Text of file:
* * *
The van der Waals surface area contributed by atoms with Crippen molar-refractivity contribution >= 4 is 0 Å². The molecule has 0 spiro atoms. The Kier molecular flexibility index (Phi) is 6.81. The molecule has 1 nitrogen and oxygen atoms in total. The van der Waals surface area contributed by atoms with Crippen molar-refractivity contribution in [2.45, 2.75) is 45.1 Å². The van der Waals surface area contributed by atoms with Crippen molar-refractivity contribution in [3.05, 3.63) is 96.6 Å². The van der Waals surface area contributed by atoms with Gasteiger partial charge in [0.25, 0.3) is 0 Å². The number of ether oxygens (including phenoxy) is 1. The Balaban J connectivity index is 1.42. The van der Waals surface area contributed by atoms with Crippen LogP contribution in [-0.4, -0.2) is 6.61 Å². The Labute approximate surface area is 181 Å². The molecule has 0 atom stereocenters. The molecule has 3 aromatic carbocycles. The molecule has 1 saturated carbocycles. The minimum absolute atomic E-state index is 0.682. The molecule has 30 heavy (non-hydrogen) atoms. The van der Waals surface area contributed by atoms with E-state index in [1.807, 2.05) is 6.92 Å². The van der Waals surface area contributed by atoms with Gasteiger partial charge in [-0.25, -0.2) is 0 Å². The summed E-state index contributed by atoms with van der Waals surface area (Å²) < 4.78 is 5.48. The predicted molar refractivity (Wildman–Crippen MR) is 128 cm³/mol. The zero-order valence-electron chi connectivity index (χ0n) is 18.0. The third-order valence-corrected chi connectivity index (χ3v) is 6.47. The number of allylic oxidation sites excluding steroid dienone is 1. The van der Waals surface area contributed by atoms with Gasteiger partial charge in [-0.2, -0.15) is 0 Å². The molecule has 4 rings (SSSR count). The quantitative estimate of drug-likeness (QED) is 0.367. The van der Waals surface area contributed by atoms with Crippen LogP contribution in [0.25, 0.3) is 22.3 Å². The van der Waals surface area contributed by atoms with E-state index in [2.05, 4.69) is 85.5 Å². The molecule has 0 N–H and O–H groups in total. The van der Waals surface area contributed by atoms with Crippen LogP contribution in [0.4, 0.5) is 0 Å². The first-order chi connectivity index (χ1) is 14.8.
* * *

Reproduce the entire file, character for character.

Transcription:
The van der Waals surface area contributed by atoms with Crippen molar-refractivity contribution >= 4 is 0 Å². The molecule has 0 spiro atoms. The Kier molecular flexibility index (Phi) is 6.81. The molecule has 1 nitrogen and oxygen atoms in total. The van der Waals surface area contributed by atoms with Crippen molar-refractivity contribution in [2.45, 2.75) is 45.1 Å². The van der Waals surface area contributed by atoms with Crippen molar-refractivity contribution in [3.05, 3.63) is 96.6 Å². The van der Waals surface area contributed by atoms with Gasteiger partial charge in [0.25, 0.3) is 0 Å². The number of ether oxygens (including phenoxy) is 1. The Balaban J connectivity index is 1.42. The van der Waals surface area contributed by atoms with Crippen LogP contribution in [-0.4, -0.2) is 6.61 Å². The Labute approximate surface area is 181 Å². The molecule has 0 atom stereocenters. The molecule has 3 aromatic carbocycles. The molecule has 1 saturated carbocycles. The minimum absolute atomic E-state index is 0.682. The molecule has 30 heavy (non-hydrogen) atoms. The van der Waals surface area contributed by atoms with E-state index in [1.807, 2.05) is 6.92 Å². The van der Waals surface area contributed by atoms with Gasteiger partial charge in [-0.25, -0.2) is 0 Å². The summed E-state index contributed by atoms with van der Waals surface area (Å²) < 4.78 is 5.48. The predicted molar refractivity (Wildman–Crippen MR) is 128 cm³/mol. The zero-order valence-electron chi connectivity index (χ0n) is 18.0. The third-order valence-corrected chi connectivity index (χ3v) is 6.47. The number of allylic oxidation sites excluding steroid dienone is 1. The van der Waals surface area contributed by atoms with Gasteiger partial charge in [-0.2, -0.15) is 0 Å². The molecule has 4 rings (SSSR count). The quantitative estimate of drug-likeness (QED) is 0.367. The van der Waals surface area contributed by atoms with Crippen LogP contribution in [0.25, 0.3) is 22.3 Å². The van der Waals surface area contributed by atoms with E-state index in [2.05, 4.69) is 85.5 Å². The molecule has 0 N–H and O–H groups in total. The van der Waals surface area contributed by atoms with Crippen LogP contribution in [0.4, 0.5) is 0 Å². The first-order chi connectivity index (χ1) is 14.8.